British police launched an investigation after human remains were discovered in woodland on the royal family's Sandringham Estate on New Year's Day.
A member of the public alerted police shortly after 1600 GMT on Sunday after stumbling across the remains while walking in Anmer, east England, according to a statement released by Norfolk Constabulary.
Police sealed off the area and conducted a detailed search, the statement added.
The royal family spent Christmas and New Year at the 19,770-acre (8,000-hectare) estate in Norfolk, although celebrations were interrupted when Prince Philip, husband of Queen Elizabeth II, was airlifted to hospital after suffering a blocked coronary artery.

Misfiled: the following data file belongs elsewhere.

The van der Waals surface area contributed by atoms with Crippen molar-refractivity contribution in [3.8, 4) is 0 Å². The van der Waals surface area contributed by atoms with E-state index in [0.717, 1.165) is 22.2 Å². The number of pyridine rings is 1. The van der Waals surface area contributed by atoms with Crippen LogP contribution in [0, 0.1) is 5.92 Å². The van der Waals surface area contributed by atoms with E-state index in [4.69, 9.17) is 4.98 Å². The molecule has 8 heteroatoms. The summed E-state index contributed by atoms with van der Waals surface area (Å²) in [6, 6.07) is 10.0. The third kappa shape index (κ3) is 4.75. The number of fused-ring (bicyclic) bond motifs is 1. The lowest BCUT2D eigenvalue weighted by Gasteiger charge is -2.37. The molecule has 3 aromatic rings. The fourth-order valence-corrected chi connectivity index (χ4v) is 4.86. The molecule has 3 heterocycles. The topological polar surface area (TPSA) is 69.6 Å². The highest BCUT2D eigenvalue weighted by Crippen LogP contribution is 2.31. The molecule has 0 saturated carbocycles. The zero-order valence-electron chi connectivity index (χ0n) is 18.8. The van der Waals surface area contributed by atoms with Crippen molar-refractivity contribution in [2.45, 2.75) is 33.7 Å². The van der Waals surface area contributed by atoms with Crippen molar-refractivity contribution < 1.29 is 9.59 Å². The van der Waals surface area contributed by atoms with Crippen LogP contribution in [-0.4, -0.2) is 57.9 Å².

Philip joined the family for a New Year's Day service at the estate's St. Mary Magdalene Church on Sunday, his first public appearance since undergoing surgery.
However, the prince missed the estate's Boxing Day shoot held last Monday.
Sandringham House, much loved by the queen, has been the private home of four generations of British monarchs, attracted by its prime location for shooting.
King George V, the queen's grandfather, famously called "dear old Sandringham," the "place I love better than anywhere in the world."
The queen often spends Christmas at the estate, and makes it her official base until February. The house is opened to the public when the royals are not in residence.
Around half of the estate is let to farm tenants, with much of the remainder used for forestry. The estate also contains two studs, a fruit farm and a country park.
The queen's Buckingham Palace office refused to comment, adding it was "a matter for Norfolk police".